Insel was asked about the tension between his calls for bench to bedside and bedside to practice translation and the conflict of interest scandals associated with the Grassley investigations. He responded that NIH was trying to get more authority to make rules for NIH grantees. Interesting. Of course with what we know about the most egregious cases the allegation is that the scientists in question were already failing to follow the existing disclosure requirements of their institutions. So what are new rules going to do?

I ran across an initial hint over at the Science Insider blog hosted by Science magazine.

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Sigh. You know when you are sitting there in a scientific meeting, thinking good sciency thoughts when…you notice. Oh damn.
Let me do some quick calculations on the program notes here…hmmm, zero, zero, two, one, zero, zero, one, one, two, zero, two. Ugh. 22% in one set of platform presentations, less than 10% in a set of roundtable breakouts.
Women scientists, that is. Dammit. Guess I have an email or two to write…
Go read DrDrA’s post on the success of senior women investigators in acquiring NIH funding to cheer yourself up- it’s at least better than this dismal showing.

Secret Science

December 8, 2008

Although I frequently josh the OpenAccess!!!!111!!!!111!!!! crowd I am careful to note that I agree with the sentiment that as much science as possible should be readily available to the world audience. I applauded the move by the NIH and other funding agencies to require that manuscripts produced under their grant awards be placed in the PubMed Central repository. This last point is actually pertinent to today’s discussion.
Are unusual efforts to keep science secret a violation of these publication rules? In spirit if not in actual point of law?
A few colleagues and I have been discussing some highly important RULZ sent out by an academic society at the opening of their annual meeting. The short version is: NO BLOGGING!!!!!

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I recently had the opportunity to hear NIMH Director Tom Insel give a presentation of current and upcoming NIMH funding priorities. He referred to the charge of the most recent NIHM Strategic Plan which lists four major categories.

* Promote discovery in the brain and behavioral sciences to fuel research on the causes of mental disorders
* Chart mental illness trajectories to determine when, where, and how to intervene
* Develop new and better interventions that incorporate the diverse needs and circumstances of people with mental illnesses
* Strengthen the public health impact of NIMH-supported research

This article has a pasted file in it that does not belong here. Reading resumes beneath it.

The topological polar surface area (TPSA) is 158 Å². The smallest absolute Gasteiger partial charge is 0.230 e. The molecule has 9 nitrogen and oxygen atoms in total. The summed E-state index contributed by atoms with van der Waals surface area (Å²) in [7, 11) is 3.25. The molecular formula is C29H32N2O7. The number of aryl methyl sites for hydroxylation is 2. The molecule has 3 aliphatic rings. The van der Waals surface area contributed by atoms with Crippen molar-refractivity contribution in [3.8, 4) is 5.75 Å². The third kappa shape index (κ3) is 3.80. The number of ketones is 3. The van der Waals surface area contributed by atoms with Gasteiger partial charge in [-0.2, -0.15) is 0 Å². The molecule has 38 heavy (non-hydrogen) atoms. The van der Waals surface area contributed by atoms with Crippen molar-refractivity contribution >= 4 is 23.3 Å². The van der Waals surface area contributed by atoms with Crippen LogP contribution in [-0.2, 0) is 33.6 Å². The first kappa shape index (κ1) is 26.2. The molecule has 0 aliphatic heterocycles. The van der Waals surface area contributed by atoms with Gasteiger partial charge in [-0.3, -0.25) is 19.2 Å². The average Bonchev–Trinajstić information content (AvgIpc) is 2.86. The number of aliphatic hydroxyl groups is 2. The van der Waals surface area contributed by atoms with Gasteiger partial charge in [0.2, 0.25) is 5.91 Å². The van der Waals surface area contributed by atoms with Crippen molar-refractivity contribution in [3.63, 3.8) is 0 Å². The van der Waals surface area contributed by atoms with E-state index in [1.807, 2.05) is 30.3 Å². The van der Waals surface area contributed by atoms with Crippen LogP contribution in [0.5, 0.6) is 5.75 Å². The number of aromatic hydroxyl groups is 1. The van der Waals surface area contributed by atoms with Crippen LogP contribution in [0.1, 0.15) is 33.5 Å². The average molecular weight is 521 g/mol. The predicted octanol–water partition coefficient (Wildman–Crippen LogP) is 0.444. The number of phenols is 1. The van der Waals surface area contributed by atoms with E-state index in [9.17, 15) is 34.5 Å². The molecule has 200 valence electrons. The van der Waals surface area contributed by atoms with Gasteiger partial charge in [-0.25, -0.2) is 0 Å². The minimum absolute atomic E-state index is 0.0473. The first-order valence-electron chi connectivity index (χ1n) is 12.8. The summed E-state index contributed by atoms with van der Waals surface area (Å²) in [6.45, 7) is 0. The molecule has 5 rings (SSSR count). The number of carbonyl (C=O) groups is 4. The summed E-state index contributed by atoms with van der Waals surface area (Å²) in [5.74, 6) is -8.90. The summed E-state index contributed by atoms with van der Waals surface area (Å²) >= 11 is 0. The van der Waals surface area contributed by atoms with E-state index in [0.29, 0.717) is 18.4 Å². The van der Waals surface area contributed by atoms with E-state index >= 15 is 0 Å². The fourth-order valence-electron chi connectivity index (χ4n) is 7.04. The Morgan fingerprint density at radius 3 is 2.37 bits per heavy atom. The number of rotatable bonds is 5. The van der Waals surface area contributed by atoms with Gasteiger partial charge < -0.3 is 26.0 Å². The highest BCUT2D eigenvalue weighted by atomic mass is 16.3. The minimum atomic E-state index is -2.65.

Okay this sounds like normal translational stuff, right? The question is always to determine how committed a given IC is to the theme. NIMH appears to be quite committed indeed.

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An opinion piece in the Washington Post touches on generational that might be of interest to the recent discussions around here about scientific generations. Author Neil Howe asks “Who is the Real ‘Dumbest Generation’?”. [h/t: Bora]

It is the prerogative of every generation of graybeards to look down the age ladder and accuse today’s young of sloth, greed, selfishness — and stupidity.

the underlying question is worth pursuing: If the data are objectively assessed, which age-slice of today’s working-age adults really does deserve to be called the dumbest generation?
The answer may surprise you.

It doesn’t surprise Your Humble Narrator one bit.

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The rules for this blog meme are quite simple.
-Post the link and first sentence from the first blog entry for each month of the past year.
I did this meme last year, after seeing similar posted by Janet Stemwedel and John Lynch.

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I hope I am missing something. When NIH switched to electronic submission there was massive outcry because the system they were using was so bloody stupid. “Why not just go with nice and easy Adobe pdf forms?”, asked anyone and everyone who had to use the new PureEdge nonsense.
So NIH responded and promised a new Adobe based version. Coolio, we thought.
Well, the notice of the new forms is out. Eagerly I navigated to a Funding Opportunity Announcement RFA.
They have got to be kidding me!!!!!!!!!!

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Research science differs in few ways that matter when it comes to the political, economical and social power structures of the workplace. Even including the fact that the powers that be use the implicit and explicit argument that we are in a unique environment placed outside of normal job-space as a tool to pull the usual exploitative, hierarchical shenanigans. (I should say “necessary” shenanigans. Do not, DearReader, confuse my analysis of the situation with an objection to capitalistic social structures per se. Consider it rather an exhortation to consider science a career path that requires many of the same bandaids and workarounds that we’ve found to improve other workplaces.)
My rather sustained focus on careerism issues is easily fitted into a larger picture of my understanding that science is just another job in many essentials. One of these essentials is, of course, the relationship of the industry to its labor force.